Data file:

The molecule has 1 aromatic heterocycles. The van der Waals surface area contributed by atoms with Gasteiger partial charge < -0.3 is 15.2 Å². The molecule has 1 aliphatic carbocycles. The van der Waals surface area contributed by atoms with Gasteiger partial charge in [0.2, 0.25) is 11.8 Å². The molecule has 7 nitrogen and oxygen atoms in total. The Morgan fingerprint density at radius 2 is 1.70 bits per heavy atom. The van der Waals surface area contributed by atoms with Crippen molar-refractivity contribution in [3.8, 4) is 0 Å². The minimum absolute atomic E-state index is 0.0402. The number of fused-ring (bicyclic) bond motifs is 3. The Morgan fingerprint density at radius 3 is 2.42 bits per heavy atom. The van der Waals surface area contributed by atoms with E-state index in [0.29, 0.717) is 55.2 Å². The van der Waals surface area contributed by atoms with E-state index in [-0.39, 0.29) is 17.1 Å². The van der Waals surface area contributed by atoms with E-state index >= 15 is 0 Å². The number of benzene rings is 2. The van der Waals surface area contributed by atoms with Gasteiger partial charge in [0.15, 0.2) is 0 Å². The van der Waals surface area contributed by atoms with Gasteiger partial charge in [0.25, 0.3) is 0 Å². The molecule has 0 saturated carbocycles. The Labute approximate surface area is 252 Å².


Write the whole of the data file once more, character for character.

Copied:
The molecule has 1 aromatic heterocycles. The van der Waals surface area contributed by atoms with Gasteiger partial charge < -0.3 is 15.2 Å². The molecule has 1 aliphatic carbocycles. The van der Waals surface area contributed by atoms with Gasteiger partial charge in [0.2, 0.25) is 11.8 Å². The molecule has 7 nitrogen and oxygen atoms in total. The Morgan fingerprint density at radius 2 is 1.70 bits per heavy atom. The van der Waals surface area contributed by atoms with Crippen molar-refractivity contribution in [3.8, 4) is 0 Å². The minimum absolute atomic E-state index is 0.0402. The number of fused-ring (bicyclic) bond motifs is 3. The Morgan fingerprint density at radius 3 is 2.42 bits per heavy atom. The van der Waals surface area contributed by atoms with E-state index in [0.29, 0.717) is 55.2 Å². The van der Waals surface area contributed by atoms with E-state index in [-0.39, 0.29) is 17.1 Å². The van der Waals surface area contributed by atoms with E-state index >= 15 is 0 Å². The number of benzene rings is 2. The van der Waals surface area contributed by atoms with Gasteiger partial charge in [0.15, 0.2) is 0 Å². The van der Waals surface area contributed by atoms with Gasteiger partial charge in [0.25, 0.3) is 0 Å². The molecule has 0 saturated carbocycles. The Labute approximate surface area is 252 Å².